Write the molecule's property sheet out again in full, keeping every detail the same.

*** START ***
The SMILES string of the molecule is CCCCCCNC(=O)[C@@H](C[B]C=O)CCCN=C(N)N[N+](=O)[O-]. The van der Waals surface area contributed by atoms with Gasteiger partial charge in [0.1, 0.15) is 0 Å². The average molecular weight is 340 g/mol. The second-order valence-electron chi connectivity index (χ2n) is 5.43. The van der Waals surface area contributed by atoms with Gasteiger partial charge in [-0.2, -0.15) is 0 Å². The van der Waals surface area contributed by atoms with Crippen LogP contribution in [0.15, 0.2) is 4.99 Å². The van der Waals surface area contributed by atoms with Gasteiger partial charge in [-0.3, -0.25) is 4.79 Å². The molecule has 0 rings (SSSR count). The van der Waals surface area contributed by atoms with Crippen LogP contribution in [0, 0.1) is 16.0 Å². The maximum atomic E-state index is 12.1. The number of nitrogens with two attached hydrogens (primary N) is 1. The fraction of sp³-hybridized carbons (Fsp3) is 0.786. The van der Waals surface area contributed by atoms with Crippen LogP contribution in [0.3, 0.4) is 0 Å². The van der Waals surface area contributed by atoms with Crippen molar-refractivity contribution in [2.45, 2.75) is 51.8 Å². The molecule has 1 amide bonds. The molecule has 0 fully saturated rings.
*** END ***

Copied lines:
The SMILES string of the molecule is CCCCCCNC(=O)[C@@H](C[B]C=O)CCCN=C(N)N[N+](=O)[O-]. The van der Waals surface area contributed by atoms with Gasteiger partial charge in [0.1, 0.15) is 0 Å². The average molecular weight is 340 g/mol. The second-order valence-electron chi connectivity index (χ2n) is 5.43. The van der Waals surface area contributed by atoms with Gasteiger partial charge in [-0.2, -0.15) is 0 Å². The van der Waals surface area contributed by atoms with Crippen LogP contribution in [0.15, 0.2) is 4.99 Å². The van der Waals surface area contributed by atoms with Gasteiger partial charge in [-0.3, -0.25) is 4.79 Å². The molecule has 0 rings (SSSR count). The van der Waals surface area contributed by atoms with Crippen LogP contribution in [0, 0.1) is 16.0 Å². The maximum atomic E-state index is 12.1. The number of nitrogens with two attached hydrogens (primary N) is 1. The fraction of sp³-hybridized carbons (Fsp3) is 0.786. The van der Waals surface area contributed by atoms with Crippen LogP contribution in [0.3, 0.4) is 0 Å². The van der Waals surface area contributed by atoms with Crippen molar-refractivity contribution in [2.45, 2.75) is 51.8 Å². The molecule has 1 amide bonds. The molecule has 0 fully saturated rings.